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Covering the bod

Carry enough extra clothing to get you through the worst weather that may happen that time of year. Don't listen to the weather forecasters: they lie all the time. On the other hand, if the forecast is for snow to 4,000 feet, don't convince yourself that the storm will stay at bay just because you want it to. I have had people offer me money for my wool pants or my rain parka.

I have been snowed on in the Canyon on Labor Day, Memorial Day, and every fall, winter, and spring month in between. If you are hiking in March, say, planning on hot weather and get caught in a blizzard, your shorts and tee shirt can get you

into trouble. snow on trail

We are dealing with the rule of threes. You can survive three weeks without food, three days without water, and three hours without warmth. If the weather turns bad and you don't have sufficient clothing, you can die from hypothermia. If you don't die, you will be really, really uncomfortable. You'll be uncomfortable enough just climbing out, so why ask for more trouble?



    Cotton Tee shirt
    Light cotton or nylon pants
    Light pile sweatshirt
    Light rain parka
    Hat with a brim

brain on sun

In summer, your main concern with clothing is to keep cool and keep from getting sunburned (hint: hiking down in a bathing suit will not give you a golden tan: it will parboil you). The worst weather you are likely to encounter would be a thunderstorm. So shorts and tee shirt, or long pants and shirt to protect from sun, a hat with a brim, and a light raincoat would suffice.

    Non-cotton (wicking) tee shirt
    One pair wicking long underwear-lightweight
    Light pile sweatshirt OR wool shirt OR down vest
    Nylon wind pants
    Rain suit (if your rain pants are breathable, substitute for the nylon wind pants)
    Sun hat with brim

    Heavy pile parka OR down parka OR expedition polypro top
    Pile pants OR wool pants OR expedition polypro bottoms OR medium weight tights
    Pile or wool hat and gloves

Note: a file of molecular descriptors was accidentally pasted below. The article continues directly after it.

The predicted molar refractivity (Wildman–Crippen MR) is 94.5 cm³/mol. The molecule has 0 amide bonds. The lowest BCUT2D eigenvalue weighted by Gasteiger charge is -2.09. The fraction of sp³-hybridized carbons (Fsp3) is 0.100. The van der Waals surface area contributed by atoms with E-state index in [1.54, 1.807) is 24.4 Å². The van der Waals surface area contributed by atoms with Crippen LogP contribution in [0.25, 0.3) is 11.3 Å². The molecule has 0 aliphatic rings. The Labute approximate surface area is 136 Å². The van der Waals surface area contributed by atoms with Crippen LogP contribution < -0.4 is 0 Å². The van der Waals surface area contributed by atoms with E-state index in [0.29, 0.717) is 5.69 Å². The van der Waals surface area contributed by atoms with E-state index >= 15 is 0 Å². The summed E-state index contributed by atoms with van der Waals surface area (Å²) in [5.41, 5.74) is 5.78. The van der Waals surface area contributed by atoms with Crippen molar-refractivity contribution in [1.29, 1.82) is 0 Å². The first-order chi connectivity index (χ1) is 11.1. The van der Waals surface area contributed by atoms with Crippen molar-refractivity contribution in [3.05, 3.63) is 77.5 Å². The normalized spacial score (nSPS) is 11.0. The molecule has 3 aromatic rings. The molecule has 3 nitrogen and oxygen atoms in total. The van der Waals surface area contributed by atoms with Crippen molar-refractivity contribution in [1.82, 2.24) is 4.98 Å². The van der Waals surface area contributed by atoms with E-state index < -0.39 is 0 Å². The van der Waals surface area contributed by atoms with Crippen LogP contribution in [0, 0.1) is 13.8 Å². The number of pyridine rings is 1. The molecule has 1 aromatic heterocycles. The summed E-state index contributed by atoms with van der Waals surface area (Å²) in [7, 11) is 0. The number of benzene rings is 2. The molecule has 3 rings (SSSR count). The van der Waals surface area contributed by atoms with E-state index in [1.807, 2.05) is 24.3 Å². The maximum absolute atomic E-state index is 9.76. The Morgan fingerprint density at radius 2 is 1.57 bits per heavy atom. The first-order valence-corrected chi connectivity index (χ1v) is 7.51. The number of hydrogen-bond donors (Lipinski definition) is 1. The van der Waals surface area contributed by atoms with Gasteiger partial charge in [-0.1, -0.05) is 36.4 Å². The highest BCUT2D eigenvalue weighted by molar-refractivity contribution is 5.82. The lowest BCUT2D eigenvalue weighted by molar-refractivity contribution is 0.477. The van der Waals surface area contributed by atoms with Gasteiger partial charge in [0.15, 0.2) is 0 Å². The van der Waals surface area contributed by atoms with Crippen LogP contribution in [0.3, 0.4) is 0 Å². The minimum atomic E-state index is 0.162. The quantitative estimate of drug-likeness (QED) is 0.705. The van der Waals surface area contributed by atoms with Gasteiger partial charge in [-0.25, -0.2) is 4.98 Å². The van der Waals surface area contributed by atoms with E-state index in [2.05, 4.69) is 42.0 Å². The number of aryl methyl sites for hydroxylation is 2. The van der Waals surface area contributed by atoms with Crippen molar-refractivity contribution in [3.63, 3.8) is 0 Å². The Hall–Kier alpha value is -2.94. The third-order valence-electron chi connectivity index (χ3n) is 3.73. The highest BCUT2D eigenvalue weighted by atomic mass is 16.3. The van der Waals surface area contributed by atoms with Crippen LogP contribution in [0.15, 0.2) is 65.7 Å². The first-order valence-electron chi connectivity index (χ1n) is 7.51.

So why not cotton?

Think about doing laundry. What comes out of the drier absolute last? Cotton denims, cotton tee shirts, cotton sweat shirts. What do most people hike in, winter or summer? Cotton denims, cotton tee shirts, cotton sweat shirts. Cotton is preferred during summer when you want to be damp. When that wet clothing is on your bod and the weather turns bad, you will be very, very cold.

Alternatives to cotton are wool, coolmax, thermax, polypropylene, or any of a number of "active" synthetic fabrics on the market nowadays. They can be found on sale most of the year. Yeah, the tee shirts they sell at Phantom Ranch are cotton. No one says you have to hike out in them.

Weather you are most likely to run into:

July, August, September: highs in the 100's -- up to 120 degrees. Lows in the 90's. Chance of afternoon thunderstorms. Usually not rain at night, but possible.

October through early November: highs in the 80's to 90's. Little chance of rain. Can snow, but unlikely.

Late November, December, January, February. Highs in the 40's to 60's. Lows below freezing. Can snow anytime, all the way to the bottom of the Canyon. Usually windy.

March, April, early May. Highs in the 80's to 90's. May snow, but unlikely. May rain.

Late May, June. Highs in the 90's to 100's. Little chance of rain. Small chance of snow through end of May.

This means that even us die-hard "be prepared" types wouldn't carry a heavy parka into the Canyon in June, but we certainly would in December. Yeah, most of the time you will end up carrying the extra clothes back out. But the one time that you get caught in a storm and have all the clothes you need will be worth it.